Tony Abbott has confirmed plans to meet with Barack Obama when he makes his first prime ministerial visit to the United States in coming weeks.
The prime minister is expected to have face-to-face talks with the president at the White House in June.
“I am planning to go to the United States in the middle of the year and I’d certainly expect to have a meeting with the president,” Mr Abbott confirmed to Fairfax Radio on Tuesday.
Mr Abbott will lead a large business delegation to the US. The visit will also include a trip to New York.
The prime minister is also expected to visit Canada for talks with Prime Minister Stephen Harper.
But the trip will begin in France, with a visit to Normandy to mark the 70th anniversary of D-day. Mr Abbott is also expected to visit other European World War I battlefields.
Mr Obama is expected to make his second presidential visit to Australia in November, for the G20.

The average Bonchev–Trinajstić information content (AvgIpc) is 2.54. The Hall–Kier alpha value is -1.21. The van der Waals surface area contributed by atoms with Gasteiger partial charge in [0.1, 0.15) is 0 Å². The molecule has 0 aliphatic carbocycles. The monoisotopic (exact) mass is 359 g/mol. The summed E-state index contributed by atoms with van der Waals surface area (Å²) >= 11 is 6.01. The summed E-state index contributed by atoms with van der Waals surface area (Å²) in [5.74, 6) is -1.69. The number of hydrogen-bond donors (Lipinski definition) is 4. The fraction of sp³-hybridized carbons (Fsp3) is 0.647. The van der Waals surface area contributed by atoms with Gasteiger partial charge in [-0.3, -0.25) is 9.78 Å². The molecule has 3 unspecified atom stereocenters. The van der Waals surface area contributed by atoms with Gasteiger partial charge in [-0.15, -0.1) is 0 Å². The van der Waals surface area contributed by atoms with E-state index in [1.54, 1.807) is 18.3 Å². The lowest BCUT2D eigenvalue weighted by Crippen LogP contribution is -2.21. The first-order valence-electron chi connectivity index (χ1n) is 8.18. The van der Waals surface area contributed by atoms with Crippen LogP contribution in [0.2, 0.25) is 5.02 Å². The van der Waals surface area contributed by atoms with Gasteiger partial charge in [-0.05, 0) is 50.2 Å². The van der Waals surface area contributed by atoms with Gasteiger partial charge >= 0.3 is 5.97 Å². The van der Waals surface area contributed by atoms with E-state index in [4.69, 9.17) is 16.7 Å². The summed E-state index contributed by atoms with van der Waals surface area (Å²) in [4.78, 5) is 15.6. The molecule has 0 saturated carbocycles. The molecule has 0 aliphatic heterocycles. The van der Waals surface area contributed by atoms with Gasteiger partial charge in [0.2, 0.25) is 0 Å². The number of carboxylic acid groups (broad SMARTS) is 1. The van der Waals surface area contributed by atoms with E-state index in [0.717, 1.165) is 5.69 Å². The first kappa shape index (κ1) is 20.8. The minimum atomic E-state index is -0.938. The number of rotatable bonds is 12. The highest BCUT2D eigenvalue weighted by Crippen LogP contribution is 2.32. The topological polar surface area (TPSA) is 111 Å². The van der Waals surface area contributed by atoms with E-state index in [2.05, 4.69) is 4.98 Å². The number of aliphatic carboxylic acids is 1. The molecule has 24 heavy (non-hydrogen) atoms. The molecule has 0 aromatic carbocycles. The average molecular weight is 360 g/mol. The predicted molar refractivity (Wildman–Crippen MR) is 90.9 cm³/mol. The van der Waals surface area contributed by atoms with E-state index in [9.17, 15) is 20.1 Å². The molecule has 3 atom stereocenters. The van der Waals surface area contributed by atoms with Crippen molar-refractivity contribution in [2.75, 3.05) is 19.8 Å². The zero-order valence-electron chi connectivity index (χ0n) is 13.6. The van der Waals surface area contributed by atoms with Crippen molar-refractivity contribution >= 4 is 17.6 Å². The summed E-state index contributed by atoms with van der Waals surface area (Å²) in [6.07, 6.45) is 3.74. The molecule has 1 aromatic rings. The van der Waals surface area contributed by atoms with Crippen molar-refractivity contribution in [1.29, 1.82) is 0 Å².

The White House on Tuesday confirmed in a statement that Mr Abbott would visit Washington on June 12 for meetings with Mr Obama aimed at “deepening their nations’ close alliance”, French news agency AFP reported.
“The two leaders will discuss a range of issues of mutual interest, such as the Trans-Pacific Partnership, Australia’s leadership of the G20 this year, the future of Afghanistan, and the growing bilateral defence relationship, including the rotation of US Marines through Darwin,” the statement said.
“They will also address some of the most serious security issues that confront both Australia and the United States, including Syria, Russia’s actions in Ukraine, North Korea, and the security and stability of the Asia-Pacific region.”
The statement described Australia as “a valued friend and stalwart ally”.
“The President looks forward to working with Prime Minister Abbott to deepen US-Australia cooperation on these and other issues,” it said.
The statement was released just before Mr Obama was due to leave the Philippines, ending an Asian tour that also took him to Japan, South Korea and Malaysia. – AAP